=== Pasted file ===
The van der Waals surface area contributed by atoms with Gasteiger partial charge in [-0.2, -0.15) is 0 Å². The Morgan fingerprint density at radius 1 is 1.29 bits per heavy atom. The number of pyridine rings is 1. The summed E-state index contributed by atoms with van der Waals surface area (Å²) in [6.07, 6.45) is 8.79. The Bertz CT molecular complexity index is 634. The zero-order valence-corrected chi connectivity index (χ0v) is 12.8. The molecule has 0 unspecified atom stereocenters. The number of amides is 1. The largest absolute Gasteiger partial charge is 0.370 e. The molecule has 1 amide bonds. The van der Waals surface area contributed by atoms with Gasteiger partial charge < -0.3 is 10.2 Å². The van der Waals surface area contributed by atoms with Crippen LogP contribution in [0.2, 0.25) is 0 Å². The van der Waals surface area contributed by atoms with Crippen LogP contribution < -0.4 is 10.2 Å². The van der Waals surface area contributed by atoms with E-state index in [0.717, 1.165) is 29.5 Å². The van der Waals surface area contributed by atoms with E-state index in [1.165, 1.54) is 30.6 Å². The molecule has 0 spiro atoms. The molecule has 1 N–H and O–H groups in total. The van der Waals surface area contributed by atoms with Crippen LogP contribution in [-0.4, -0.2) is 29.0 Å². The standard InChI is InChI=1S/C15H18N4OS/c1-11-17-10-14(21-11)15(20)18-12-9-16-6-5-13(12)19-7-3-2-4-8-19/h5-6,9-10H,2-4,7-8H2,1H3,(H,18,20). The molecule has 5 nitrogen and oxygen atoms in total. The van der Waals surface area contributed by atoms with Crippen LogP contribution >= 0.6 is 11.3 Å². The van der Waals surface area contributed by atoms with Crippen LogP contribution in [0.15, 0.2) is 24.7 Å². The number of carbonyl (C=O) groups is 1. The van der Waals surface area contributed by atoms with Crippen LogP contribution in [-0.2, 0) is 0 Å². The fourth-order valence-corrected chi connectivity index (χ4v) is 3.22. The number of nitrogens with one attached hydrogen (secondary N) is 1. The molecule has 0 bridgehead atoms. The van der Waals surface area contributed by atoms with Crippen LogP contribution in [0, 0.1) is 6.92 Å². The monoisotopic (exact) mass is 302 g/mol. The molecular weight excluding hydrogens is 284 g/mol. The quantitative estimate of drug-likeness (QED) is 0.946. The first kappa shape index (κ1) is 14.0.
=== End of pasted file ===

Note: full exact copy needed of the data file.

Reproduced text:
The van der Waals surface area contributed by atoms with Gasteiger partial charge in [-0.2, -0.15) is 0 Å². The Morgan fingerprint density at radius 1 is 1.29 bits per heavy atom. The number of pyridine rings is 1. The summed E-state index contributed by atoms with van der Waals surface area (Å²) in [6.07, 6.45) is 8.79. The Bertz CT molecular complexity index is 634. The zero-order valence-corrected chi connectivity index (χ0v) is 12.8. The molecule has 0 unspecified atom stereocenters. The number of amides is 1. The largest absolute Gasteiger partial charge is 0.370 e. The molecule has 1 amide bonds. The van der Waals surface area contributed by atoms with Gasteiger partial charge < -0.3 is 10.2 Å². The van der Waals surface area contributed by atoms with Crippen LogP contribution in [0.2, 0.25) is 0 Å². The van der Waals surface area contributed by atoms with Crippen LogP contribution < -0.4 is 10.2 Å². The van der Waals surface area contributed by atoms with E-state index in [0.717, 1.165) is 29.5 Å². The van der Waals surface area contributed by atoms with E-state index in [1.165, 1.54) is 30.6 Å². The molecule has 0 spiro atoms. The molecule has 1 N–H and O–H groups in total. The van der Waals surface area contributed by atoms with Crippen LogP contribution in [-0.4, -0.2) is 29.0 Å². The standard InChI is InChI=1S/C15H18N4OS/c1-11-17-10-14(21-11)15(20)18-12-9-16-6-5-13(12)19-7-3-2-4-8-19/h5-6,9-10H,2-4,7-8H2,1H3,(H,18,20). The molecule has 5 nitrogen and oxygen atoms in total. The van der Waals surface area contributed by atoms with Crippen LogP contribution >= 0.6 is 11.3 Å². The van der Waals surface area contributed by atoms with Crippen LogP contribution in [0.15, 0.2) is 24.7 Å². The number of carbonyl (C=O) groups is 1. The van der Waals surface area contributed by atoms with Crippen LogP contribution in [-0.2, 0) is 0 Å². The fourth-order valence-corrected chi connectivity index (χ4v) is 3.22. The number of nitrogens with one attached hydrogen (secondary N) is 1. The molecule has 0 bridgehead atoms. The van der Waals surface area contributed by atoms with Crippen LogP contribution in [0, 0.1) is 6.92 Å². The monoisotopic (exact) mass is 302 g/mol. The molecular weight excluding hydrogens is 284 g/mol. The quantitative estimate of drug-likeness (QED) is 0.946. The first kappa shape index (κ1) is 14.0.